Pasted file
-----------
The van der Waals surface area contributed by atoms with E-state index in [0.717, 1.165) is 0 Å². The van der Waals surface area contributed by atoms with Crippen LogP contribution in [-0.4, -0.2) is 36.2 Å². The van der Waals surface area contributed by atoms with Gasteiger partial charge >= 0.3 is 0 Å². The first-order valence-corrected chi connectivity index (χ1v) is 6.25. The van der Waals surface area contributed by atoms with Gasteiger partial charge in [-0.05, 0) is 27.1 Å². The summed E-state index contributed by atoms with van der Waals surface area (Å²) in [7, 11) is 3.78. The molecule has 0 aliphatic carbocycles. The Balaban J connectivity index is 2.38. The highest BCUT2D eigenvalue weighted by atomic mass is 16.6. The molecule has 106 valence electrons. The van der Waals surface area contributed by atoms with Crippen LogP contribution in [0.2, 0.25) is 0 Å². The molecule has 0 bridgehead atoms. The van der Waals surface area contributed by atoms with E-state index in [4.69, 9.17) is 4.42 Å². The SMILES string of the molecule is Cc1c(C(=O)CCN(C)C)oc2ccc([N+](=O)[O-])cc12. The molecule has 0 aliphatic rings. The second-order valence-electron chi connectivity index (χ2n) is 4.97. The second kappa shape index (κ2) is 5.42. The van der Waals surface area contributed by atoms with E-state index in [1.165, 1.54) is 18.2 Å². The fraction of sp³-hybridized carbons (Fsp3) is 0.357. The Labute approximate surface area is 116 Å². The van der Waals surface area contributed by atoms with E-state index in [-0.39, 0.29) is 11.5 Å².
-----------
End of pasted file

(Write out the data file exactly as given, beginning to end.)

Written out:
The van der Waals surface area contributed by atoms with E-state index in [0.717, 1.165) is 0 Å². The van der Waals surface area contributed by atoms with Crippen LogP contribution in [-0.4, -0.2) is 36.2 Å². The van der Waals surface area contributed by atoms with Gasteiger partial charge >= 0.3 is 0 Å². The first-order valence-corrected chi connectivity index (χ1v) is 6.25. The van der Waals surface area contributed by atoms with Gasteiger partial charge in [-0.05, 0) is 27.1 Å². The summed E-state index contributed by atoms with van der Waals surface area (Å²) in [7, 11) is 3.78. The molecule has 0 aliphatic carbocycles. The Balaban J connectivity index is 2.38. The highest BCUT2D eigenvalue weighted by atomic mass is 16.6. The molecule has 106 valence electrons. The van der Waals surface area contributed by atoms with Crippen LogP contribution in [0.2, 0.25) is 0 Å². The molecule has 0 bridgehead atoms. The van der Waals surface area contributed by atoms with E-state index in [4.69, 9.17) is 4.42 Å². The SMILES string of the molecule is Cc1c(C(=O)CCN(C)C)oc2ccc([N+](=O)[O-])cc12. The molecule has 0 aliphatic rings. The second-order valence-electron chi connectivity index (χ2n) is 4.97. The second kappa shape index (κ2) is 5.42. The van der Waals surface area contributed by atoms with E-state index in [1.165, 1.54) is 18.2 Å². The fraction of sp³-hybridized carbons (Fsp3) is 0.357. The Labute approximate surface area is 116 Å². The van der Waals surface area contributed by atoms with E-state index in [-0.39, 0.29) is 11.5 Å².